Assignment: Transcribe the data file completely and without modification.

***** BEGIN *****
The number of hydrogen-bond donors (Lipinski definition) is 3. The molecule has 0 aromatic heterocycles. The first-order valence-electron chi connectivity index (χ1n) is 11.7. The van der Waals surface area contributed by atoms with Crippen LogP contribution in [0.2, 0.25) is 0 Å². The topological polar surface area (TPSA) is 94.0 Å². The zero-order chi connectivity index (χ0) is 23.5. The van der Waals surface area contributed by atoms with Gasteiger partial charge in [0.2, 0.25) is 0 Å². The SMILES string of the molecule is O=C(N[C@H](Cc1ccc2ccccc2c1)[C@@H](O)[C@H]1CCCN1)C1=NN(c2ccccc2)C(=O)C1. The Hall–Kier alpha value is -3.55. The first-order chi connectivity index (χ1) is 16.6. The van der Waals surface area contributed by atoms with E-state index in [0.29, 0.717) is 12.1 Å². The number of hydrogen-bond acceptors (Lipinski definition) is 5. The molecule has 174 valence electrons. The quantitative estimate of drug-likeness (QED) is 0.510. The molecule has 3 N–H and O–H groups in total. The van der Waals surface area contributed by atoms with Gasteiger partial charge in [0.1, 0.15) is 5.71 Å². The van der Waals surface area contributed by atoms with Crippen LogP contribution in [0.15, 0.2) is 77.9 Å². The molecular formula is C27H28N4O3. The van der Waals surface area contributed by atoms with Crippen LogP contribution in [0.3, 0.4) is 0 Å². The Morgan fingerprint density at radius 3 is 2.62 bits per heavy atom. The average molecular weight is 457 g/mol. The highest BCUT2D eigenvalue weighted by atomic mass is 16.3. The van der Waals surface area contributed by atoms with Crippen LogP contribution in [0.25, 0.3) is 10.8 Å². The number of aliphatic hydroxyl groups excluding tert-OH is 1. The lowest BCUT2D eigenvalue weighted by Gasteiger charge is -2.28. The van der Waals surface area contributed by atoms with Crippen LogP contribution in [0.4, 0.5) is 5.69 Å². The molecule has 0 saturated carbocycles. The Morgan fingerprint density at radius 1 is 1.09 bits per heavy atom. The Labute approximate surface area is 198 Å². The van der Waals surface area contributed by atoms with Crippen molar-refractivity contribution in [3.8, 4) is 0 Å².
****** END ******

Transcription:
The number of hydrogen-bond donors (Lipinski definition) is 3. The molecule has 0 aromatic heterocycles. The first-order valence-electron chi connectivity index (χ1n) is 11.7. The van der Waals surface area contributed by atoms with Crippen LogP contribution in [0.2, 0.25) is 0 Å². The topological polar surface area (TPSA) is 94.0 Å². The zero-order chi connectivity index (χ0) is 23.5. The van der Waals surface area contributed by atoms with Gasteiger partial charge in [0.2, 0.25) is 0 Å². The SMILES string of the molecule is O=C(N[C@H](Cc1ccc2ccccc2c1)[C@@H](O)[C@H]1CCCN1)C1=NN(c2ccccc2)C(=O)C1. The Hall–Kier alpha value is -3.55. The first-order chi connectivity index (χ1) is 16.6. The van der Waals surface area contributed by atoms with E-state index in [0.29, 0.717) is 12.1 Å². The number of hydrogen-bond acceptors (Lipinski definition) is 5. The molecule has 174 valence electrons. The quantitative estimate of drug-likeness (QED) is 0.510. The molecule has 3 N–H and O–H groups in total. The van der Waals surface area contributed by atoms with Gasteiger partial charge in [0.1, 0.15) is 5.71 Å². The van der Waals surface area contributed by atoms with Crippen LogP contribution in [0.15, 0.2) is 77.9 Å². The molecular formula is C27H28N4O3. The van der Waals surface area contributed by atoms with Crippen LogP contribution in [0.3, 0.4) is 0 Å². The Morgan fingerprint density at radius 3 is 2.62 bits per heavy atom. The average molecular weight is 457 g/mol. The highest BCUT2D eigenvalue weighted by atomic mass is 16.3. The van der Waals surface area contributed by atoms with Crippen LogP contribution in [0.25, 0.3) is 10.8 Å². The number of aliphatic hydroxyl groups excluding tert-OH is 1. The lowest BCUT2D eigenvalue weighted by Gasteiger charge is -2.28. The van der Waals surface area contributed by atoms with Crippen LogP contribution in [0.4, 0.5) is 5.69 Å². The molecule has 0 saturated carbocycles. The Morgan fingerprint density at radius 1 is 1.09 bits per heavy atom. The Labute approximate surface area is 198 Å². The van der Waals surface area contributed by atoms with Crippen molar-refractivity contribution in [3.8, 4) is 0 Å².